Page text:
15 February 2009
Manawatu Standard, Palmerston North, New Zealand
story by Judith Lacy
photo by Jonathan Cameron
|Top New Zealand croquet player Paddy Chapman.|
Ten years ago, Paddy Chapman was passing a Christchurch croquet club and thought the game looked "fairly interesting".
Now, aged 21, he's ranked 10th in the world for association croquet.
Chapman has been in Palmerston North this week, representing New Zealand in the trans-Tasman test series, which ends on Monday.
He's now living in Adelaide but hasn't any plans to swap croquet allegiances.
A graduate of the Music and Audio Institute in audio engineering and music production, Chapman works for the Primary Music Institute teaching keyboard and piano in Adelaide primary schools.
The South Australian city is where girlfriend Miranda Morgan lives. The 22-year-old is representing the green and golds in the trans-Tasman test, but a quirk of the draw means she won't play Chapman.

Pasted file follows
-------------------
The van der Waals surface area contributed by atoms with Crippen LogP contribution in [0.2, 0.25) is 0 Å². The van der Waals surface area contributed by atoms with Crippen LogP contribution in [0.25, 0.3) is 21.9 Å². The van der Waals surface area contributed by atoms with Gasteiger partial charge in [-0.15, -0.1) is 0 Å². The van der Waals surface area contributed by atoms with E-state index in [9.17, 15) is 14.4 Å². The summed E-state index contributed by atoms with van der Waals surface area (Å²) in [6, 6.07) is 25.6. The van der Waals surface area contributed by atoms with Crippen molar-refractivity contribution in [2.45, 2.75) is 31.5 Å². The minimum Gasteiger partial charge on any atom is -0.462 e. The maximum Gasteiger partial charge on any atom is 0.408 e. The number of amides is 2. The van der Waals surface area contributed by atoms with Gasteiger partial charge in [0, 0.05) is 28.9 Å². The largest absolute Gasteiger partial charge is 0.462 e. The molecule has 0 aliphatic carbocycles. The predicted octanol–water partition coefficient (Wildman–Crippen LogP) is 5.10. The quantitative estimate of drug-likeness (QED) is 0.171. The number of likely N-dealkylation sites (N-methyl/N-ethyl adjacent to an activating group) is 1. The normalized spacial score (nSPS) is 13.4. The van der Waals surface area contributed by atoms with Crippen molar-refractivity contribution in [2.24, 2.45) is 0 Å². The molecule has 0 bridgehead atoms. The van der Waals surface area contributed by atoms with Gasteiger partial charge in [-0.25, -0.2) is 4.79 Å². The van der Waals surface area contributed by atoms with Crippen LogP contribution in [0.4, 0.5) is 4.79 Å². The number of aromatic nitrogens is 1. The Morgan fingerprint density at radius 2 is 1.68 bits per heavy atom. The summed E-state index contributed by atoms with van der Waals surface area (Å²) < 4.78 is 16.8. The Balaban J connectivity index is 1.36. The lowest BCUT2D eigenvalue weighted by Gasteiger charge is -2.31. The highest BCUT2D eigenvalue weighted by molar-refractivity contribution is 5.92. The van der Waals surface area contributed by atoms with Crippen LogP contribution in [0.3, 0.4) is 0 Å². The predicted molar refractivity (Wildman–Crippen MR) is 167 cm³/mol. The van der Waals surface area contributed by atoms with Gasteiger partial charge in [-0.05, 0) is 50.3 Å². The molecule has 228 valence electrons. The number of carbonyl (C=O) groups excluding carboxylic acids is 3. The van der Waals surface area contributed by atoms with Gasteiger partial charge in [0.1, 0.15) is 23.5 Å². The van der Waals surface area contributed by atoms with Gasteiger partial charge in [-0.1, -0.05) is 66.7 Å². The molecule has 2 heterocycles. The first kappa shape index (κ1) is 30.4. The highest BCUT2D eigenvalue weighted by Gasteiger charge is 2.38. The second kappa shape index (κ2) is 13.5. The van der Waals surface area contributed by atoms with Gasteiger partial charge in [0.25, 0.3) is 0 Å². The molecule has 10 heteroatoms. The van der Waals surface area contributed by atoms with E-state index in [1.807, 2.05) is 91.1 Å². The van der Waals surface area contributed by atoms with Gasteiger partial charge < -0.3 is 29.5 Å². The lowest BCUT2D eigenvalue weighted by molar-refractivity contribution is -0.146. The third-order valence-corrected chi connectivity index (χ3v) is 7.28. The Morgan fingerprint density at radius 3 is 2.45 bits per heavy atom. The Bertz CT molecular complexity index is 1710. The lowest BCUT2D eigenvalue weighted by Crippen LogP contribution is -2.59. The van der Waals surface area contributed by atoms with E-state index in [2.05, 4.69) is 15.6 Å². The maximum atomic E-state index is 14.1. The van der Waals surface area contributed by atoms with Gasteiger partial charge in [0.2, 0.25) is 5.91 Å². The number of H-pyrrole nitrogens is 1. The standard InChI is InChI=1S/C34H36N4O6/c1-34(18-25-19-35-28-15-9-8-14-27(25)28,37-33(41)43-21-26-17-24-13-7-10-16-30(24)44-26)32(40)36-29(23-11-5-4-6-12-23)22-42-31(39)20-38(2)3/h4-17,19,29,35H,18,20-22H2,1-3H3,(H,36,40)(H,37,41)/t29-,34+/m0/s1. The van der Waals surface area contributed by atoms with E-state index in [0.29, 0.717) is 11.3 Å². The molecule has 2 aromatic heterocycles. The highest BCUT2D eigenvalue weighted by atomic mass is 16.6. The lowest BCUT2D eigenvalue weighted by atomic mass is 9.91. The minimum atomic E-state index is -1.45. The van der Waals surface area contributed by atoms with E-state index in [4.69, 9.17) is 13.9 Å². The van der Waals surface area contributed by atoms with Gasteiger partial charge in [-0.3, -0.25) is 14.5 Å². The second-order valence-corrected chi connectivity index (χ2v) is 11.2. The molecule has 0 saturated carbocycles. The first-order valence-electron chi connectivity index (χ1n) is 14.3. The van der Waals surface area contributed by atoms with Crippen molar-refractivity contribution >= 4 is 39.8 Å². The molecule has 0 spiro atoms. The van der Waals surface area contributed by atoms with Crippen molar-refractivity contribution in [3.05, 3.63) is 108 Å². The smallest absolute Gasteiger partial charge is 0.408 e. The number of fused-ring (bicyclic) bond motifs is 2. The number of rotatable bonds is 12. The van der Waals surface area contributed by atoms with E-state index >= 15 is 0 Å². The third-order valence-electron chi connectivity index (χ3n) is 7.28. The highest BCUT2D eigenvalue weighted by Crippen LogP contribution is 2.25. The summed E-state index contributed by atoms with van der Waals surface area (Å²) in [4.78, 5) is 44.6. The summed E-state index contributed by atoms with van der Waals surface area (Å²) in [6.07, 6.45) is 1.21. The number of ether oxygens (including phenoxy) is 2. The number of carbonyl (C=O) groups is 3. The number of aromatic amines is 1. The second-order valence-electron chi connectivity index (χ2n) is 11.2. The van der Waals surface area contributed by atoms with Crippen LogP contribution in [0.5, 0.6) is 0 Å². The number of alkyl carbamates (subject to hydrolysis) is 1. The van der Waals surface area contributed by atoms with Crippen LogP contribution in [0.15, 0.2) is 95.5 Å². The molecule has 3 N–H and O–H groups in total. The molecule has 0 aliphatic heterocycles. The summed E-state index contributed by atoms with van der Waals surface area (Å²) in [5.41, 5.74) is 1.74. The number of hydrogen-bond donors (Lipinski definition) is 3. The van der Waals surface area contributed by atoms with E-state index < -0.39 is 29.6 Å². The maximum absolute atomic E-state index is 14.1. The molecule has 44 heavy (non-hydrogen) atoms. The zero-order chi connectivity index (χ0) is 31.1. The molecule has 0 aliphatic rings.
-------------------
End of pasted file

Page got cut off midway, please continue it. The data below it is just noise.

Morgan has also been playing croquet for 10 years.
Chapman joined the Cashmere Croquet Club with his mother, but the game - a combination of snooker, golf and chess — didn't click for her, as it did her son.
"The more I played the keener I got," Chapman says.
He's been ranked as high as 7 in the world and is No 2 in the New Zealand team. This is Chapman's second trans-Tasman test, the first being the previous event in 2006 when he won player of the series.
He enjoys the fact that croquet isn't like any other game and that it doesn't just involve brute force.
Rather it's a thinking game, tactical, deep.
"You can spend decades trying to master it."
In 2001, while playing in a school age tournament, Chapman was spotted by John Prince, who offered to provide coaching.
Despite having watched former world champions Robert Fulford and Reg Bamford play, Chapman says Prince on his day is the best player he's ever seen by quite a long way.
"I just learnt a lot from watching him and losing to him."
Now they are pretty evenly matched.
Chapman enjoys creating novelty croquet videos for YouTube and has a statistician's mind when it comes to the results of croquet matches, those he's played in and not.
"I'm just weird that way. I don't try to remember it, it just sticks."
He's hoping for a music career and one day would like to own a Steinway concert grand. He's played the piano since he was 5, passing his grade 8 exam.